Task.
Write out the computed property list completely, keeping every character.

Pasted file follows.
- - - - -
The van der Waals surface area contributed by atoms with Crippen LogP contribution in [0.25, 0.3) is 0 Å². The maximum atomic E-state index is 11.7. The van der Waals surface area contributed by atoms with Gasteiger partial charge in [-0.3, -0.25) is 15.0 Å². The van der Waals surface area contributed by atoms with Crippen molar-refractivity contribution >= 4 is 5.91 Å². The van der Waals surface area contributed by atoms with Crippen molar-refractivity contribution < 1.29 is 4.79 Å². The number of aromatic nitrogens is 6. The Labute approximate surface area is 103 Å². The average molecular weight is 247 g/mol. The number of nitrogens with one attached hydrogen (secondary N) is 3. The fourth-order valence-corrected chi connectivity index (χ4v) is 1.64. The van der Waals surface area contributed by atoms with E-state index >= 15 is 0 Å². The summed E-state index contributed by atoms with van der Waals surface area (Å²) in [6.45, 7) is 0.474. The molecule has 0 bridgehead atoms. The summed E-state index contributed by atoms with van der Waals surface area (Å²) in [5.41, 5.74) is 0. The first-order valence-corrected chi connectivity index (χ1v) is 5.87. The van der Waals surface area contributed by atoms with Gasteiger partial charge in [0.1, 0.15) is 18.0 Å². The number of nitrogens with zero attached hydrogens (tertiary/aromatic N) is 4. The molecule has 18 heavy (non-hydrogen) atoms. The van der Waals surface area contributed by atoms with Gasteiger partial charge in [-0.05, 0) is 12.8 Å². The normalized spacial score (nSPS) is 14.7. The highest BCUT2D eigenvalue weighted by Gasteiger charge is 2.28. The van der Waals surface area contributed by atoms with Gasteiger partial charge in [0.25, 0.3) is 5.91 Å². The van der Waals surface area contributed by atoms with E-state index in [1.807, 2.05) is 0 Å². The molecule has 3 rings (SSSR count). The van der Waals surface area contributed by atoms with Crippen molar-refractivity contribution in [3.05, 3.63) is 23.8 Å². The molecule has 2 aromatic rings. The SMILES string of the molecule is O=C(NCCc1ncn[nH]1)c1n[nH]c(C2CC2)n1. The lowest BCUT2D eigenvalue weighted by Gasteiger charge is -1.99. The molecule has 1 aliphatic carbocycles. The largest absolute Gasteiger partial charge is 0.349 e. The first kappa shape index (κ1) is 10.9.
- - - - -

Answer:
The van der Waals surface area contributed by atoms with Crippen LogP contribution in [0.25, 0.3) is 0 Å². The maximum atomic E-state index is 11.7. The van der Waals surface area contributed by atoms with Gasteiger partial charge in [-0.3, -0.25) is 15.0 Å². The van der Waals surface area contributed by atoms with Crippen molar-refractivity contribution >= 4 is 5.91 Å². The van der Waals surface area contributed by atoms with Crippen molar-refractivity contribution < 1.29 is 4.79 Å². The number of aromatic nitrogens is 6. The Labute approximate surface area is 103 Å². The average molecular weight is 247 g/mol. The number of nitrogens with one attached hydrogen (secondary N) is 3. The fourth-order valence-corrected chi connectivity index (χ4v) is 1.64. The van der Waals surface area contributed by atoms with E-state index >= 15 is 0 Å². The summed E-state index contributed by atoms with van der Waals surface area (Å²) in [6.45, 7) is 0.474. The molecule has 0 bridgehead atoms. The summed E-state index contributed by atoms with van der Waals surface area (Å²) in [5.41, 5.74) is 0. The first-order valence-corrected chi connectivity index (χ1v) is 5.87. The van der Waals surface area contributed by atoms with Gasteiger partial charge in [0.1, 0.15) is 18.0 Å². The number of nitrogens with zero attached hydrogens (tertiary/aromatic N) is 4. The molecule has 18 heavy (non-hydrogen) atoms. The van der Waals surface area contributed by atoms with Gasteiger partial charge in [-0.05, 0) is 12.8 Å². The normalized spacial score (nSPS) is 14.7. The highest BCUT2D eigenvalue weighted by Gasteiger charge is 2.28. The van der Waals surface area contributed by atoms with Gasteiger partial charge in [0.25, 0.3) is 5.91 Å². The van der Waals surface area contributed by atoms with E-state index in [1.807, 2.05) is 0 Å². The molecule has 3 rings (SSSR count). The van der Waals surface area contributed by atoms with Crippen molar-refractivity contribution in [3.05, 3.63) is 23.8 Å². The molecule has 2 aromatic rings. The SMILES string of the molecule is O=C(NCCc1ncn[nH]1)c1n[nH]c(C2CC2)n1. The lowest BCUT2D eigenvalue weighted by Gasteiger charge is -1.99. The molecule has 1 aliphatic carbocycles. The largest absolute Gasteiger partial charge is 0.349 e. The first kappa shape index (κ1) is 10.9.